6 ways procurement can help in the pandemic

There has never been a spotlight on procurement and supply chain like there is right now. The COVID-19 pandemic is impacting every industry across the globe, hurting supply chains and shifting business priorities. In the US alone, (53%) of “manufacturers expect to experience a change in operations as a result of the spreading COVID-19 outbreak.” These changes include anything from limiting in-person interactions due to social distancing mandates, to managing for worker absences, to emergency sourcing masks and medical supplies.

For many organizations, the biggest challenge they are facing is cash—profits are down, cash flow is tight—and right now, cash is king. As companies are looking to tighten the belt and cut budgets in anticipation of the COVID-19 getting worse (before it gets better), and the resulting economic downturn, what are the immediate steps procurement can take? What should you do if you are a procurement leader operating in this new normal?

Our Head of Strategy, Erin McFarlane, shares six actionable best practices to help procurement professionals with cost savings during this pandemic.

  1. Review planned expenses 
  • Review capital budgets together with your finance and corporate planning departments. Ask yourselves, what capital projects can or should be put on hold? 
  • Review terminating contracts. Ask for discounts or evaluate cancelation policies. Keep in mind that many contracts automatically renew at 60 - 90 days and vendors or suppliers will absolutely be enforcing this as they experience higher churn rates. Vendors and suppliers will reduce your fee rather than lose you as a customer, if you ask.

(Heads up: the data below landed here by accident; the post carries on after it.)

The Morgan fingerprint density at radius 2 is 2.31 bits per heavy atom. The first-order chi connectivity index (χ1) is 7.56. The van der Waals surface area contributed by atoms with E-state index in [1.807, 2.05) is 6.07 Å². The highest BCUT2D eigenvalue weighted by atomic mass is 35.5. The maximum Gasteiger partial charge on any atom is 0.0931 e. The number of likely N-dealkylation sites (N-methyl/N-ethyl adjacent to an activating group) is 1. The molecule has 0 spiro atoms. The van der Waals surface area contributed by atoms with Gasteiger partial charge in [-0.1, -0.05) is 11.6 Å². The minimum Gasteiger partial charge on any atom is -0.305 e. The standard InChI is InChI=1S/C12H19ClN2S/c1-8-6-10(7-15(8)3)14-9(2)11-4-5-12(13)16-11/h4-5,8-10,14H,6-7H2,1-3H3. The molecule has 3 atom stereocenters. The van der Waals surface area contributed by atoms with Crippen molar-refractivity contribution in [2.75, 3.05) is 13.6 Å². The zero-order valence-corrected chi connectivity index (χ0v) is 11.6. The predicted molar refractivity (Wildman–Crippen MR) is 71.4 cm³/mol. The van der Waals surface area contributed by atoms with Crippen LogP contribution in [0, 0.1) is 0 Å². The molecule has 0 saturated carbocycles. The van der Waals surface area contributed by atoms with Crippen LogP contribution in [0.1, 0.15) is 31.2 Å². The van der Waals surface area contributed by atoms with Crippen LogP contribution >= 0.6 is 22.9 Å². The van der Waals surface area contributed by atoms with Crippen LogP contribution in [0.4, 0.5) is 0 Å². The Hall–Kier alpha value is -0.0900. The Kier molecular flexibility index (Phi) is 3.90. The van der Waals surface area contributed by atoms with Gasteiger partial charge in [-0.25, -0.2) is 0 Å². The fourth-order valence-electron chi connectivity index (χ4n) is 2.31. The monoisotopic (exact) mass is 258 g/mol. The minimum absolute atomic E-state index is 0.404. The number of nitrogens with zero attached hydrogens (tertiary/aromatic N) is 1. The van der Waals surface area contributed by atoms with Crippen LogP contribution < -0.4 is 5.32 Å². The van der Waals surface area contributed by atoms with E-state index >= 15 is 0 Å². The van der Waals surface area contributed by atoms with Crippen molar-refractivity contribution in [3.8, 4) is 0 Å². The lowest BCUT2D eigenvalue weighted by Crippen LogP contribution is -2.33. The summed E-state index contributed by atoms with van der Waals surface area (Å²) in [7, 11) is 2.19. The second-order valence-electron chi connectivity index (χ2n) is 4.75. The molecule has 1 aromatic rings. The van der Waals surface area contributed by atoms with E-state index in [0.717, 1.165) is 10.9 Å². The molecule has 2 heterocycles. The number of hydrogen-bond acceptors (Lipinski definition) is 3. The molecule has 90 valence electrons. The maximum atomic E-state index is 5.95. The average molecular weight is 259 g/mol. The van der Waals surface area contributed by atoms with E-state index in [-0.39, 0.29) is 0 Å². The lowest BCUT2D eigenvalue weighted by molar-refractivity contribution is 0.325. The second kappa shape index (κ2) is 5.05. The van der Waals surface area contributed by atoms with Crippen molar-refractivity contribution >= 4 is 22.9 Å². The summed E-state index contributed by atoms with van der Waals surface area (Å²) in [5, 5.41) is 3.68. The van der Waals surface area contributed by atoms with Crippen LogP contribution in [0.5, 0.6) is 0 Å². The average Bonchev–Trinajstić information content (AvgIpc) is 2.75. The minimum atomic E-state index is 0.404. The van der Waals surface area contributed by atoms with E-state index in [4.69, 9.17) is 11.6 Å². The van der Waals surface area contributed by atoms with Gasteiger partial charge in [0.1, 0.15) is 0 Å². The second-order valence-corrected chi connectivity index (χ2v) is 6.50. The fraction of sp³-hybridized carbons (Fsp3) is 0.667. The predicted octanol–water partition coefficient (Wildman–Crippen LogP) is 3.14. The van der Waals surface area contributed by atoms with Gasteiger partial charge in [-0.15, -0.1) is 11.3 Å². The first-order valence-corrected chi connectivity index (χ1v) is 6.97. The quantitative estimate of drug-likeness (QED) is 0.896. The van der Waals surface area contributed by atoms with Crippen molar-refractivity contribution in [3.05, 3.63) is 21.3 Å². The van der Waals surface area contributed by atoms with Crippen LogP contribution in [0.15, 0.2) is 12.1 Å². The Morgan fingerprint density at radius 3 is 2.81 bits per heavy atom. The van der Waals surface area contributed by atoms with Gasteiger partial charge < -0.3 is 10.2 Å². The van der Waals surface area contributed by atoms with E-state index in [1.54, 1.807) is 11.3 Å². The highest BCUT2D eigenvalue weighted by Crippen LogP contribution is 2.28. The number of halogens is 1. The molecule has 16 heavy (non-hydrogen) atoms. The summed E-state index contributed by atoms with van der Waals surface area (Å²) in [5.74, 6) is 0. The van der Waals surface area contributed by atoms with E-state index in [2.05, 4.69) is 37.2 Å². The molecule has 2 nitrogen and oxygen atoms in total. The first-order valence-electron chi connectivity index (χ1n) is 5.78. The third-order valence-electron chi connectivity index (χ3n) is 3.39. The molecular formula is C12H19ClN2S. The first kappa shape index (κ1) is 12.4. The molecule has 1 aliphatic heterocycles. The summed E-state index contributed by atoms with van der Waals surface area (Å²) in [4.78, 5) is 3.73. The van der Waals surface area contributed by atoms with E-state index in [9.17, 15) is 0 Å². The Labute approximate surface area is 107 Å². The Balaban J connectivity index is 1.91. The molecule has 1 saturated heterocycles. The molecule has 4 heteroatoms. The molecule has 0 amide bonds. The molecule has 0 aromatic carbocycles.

• Pay attention to your payment terms. Cash is king! Vendors who are willing to accept longer terms are valuable. 
  1. Add oversight and approvals 
  • Whatever your current p-card limits are, consider lowering them.  P-card spend can spike during critical periods, when you may not have the staff to provide oversight.
  • Increase executive oversight on PRs and POs.
  • Increase review of contracts in flight, paying special attention to force majeure clauses and (you guessed it) payment terms.
  • Enforce P2P compliance. “I forgot to create a PO” is not a valid excuse right now. 
  1. Create a fast lane 
  • Be careful that added oversight/approvals don’t impact critical needs.
  • Allocate a budget and a team (if you haven’t already) to address critical sourcing needs. Consider including finance, legal, risk, audit, and IT/IS to rip down the red tape.
  • Send urgent crisis-related needs to that team who can evaluate the best approach and use a risk-based decisioning criteria for exceptions to process and policy.
  1. Payment terms matter
  • Consider broadly pushing your payment terms (Net30 standard to Net45) on new POs to non-contracted suppliers.
  • Ask about payment terms in all negotiations—do not assume!
  1. When in doubt, source it out 
  • Many things you think are single-source, aren’t. Sourcing is inarguably the best way to deliver substantial savings to the bottom line.
  • Sourcing doesn’t mean you have to switch suppliers—it means you have leverage and competitive data for negotiation. Use that to your advantage. 
  1. Take care of your vital suppliers 
  • Create an offshoot of the fast lane and identify the suppliers who are critical to your business operations.
  • Don’t contribute to their hardship—be e a partner to these suppliers whenever possible.
  • Multi-source key supply chains to allow for instability and business change. 

COVID-19 is going to continue to disrupt supply chains for the foreseeable future, so it is important to have a plan in place now. By using these practices, procurement can start to make an immediate impact and help their organizations with cost savings to keep the momentum moving forward.

This post was last updated on Apr 02, 2020 and was originally posted on .

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